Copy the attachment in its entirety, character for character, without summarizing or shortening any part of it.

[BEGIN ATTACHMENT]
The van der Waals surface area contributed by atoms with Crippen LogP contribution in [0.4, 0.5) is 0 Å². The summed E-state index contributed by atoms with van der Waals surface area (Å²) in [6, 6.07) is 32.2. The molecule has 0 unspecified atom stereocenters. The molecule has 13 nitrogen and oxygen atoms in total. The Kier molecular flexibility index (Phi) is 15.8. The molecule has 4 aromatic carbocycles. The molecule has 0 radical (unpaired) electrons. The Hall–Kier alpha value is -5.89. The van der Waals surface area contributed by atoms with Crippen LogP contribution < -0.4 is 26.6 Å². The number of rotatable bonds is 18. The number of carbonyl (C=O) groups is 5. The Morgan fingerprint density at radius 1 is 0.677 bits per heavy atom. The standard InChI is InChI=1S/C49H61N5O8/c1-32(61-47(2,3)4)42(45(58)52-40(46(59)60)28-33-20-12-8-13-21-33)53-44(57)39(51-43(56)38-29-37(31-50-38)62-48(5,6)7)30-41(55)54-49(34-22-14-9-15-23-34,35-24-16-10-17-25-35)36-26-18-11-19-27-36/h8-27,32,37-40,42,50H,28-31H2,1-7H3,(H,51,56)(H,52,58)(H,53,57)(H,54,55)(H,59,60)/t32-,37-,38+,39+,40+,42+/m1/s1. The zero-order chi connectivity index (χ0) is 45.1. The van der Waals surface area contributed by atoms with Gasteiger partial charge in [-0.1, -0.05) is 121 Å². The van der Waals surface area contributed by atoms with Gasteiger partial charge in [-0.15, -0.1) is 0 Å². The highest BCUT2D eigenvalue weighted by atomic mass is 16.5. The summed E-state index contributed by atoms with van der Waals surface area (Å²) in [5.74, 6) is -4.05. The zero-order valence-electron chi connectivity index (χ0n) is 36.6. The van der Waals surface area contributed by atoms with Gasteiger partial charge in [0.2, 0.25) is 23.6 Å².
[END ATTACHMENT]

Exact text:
The van der Waals surface area contributed by atoms with Crippen LogP contribution in [0.4, 0.5) is 0 Å². The summed E-state index contributed by atoms with van der Waals surface area (Å²) in [6, 6.07) is 32.2. The molecule has 0 unspecified atom stereocenters. The molecule has 13 nitrogen and oxygen atoms in total. The Kier molecular flexibility index (Phi) is 15.8. The molecule has 4 aromatic carbocycles. The molecule has 0 radical (unpaired) electrons. The Hall–Kier alpha value is -5.89. The van der Waals surface area contributed by atoms with Crippen LogP contribution < -0.4 is 26.6 Å². The number of rotatable bonds is 18. The number of carbonyl (C=O) groups is 5. The Morgan fingerprint density at radius 1 is 0.677 bits per heavy atom. The standard InChI is InChI=1S/C49H61N5O8/c1-32(61-47(2,3)4)42(45(58)52-40(46(59)60)28-33-20-12-8-13-21-33)53-44(57)39(51-43(56)38-29-37(31-50-38)62-48(5,6)7)30-41(55)54-49(34-22-14-9-15-23-34,35-24-16-10-17-25-35)36-26-18-11-19-27-36/h8-27,32,37-40,42,50H,28-31H2,1-7H3,(H,51,56)(H,52,58)(H,53,57)(H,54,55)(H,59,60)/t32-,37-,38+,39+,40+,42+/m1/s1. The zero-order chi connectivity index (χ0) is 45.1. The van der Waals surface area contributed by atoms with Gasteiger partial charge in [-0.1, -0.05) is 121 Å². The van der Waals surface area contributed by atoms with Gasteiger partial charge in [-0.15, -0.1) is 0 Å². The highest BCUT2D eigenvalue weighted by atomic mass is 16.5. The summed E-state index contributed by atoms with van der Waals surface area (Å²) in [5.74, 6) is -4.05. The zero-order valence-electron chi connectivity index (χ0n) is 36.6. The van der Waals surface area contributed by atoms with Gasteiger partial charge in [0.2, 0.25) is 23.6 Å².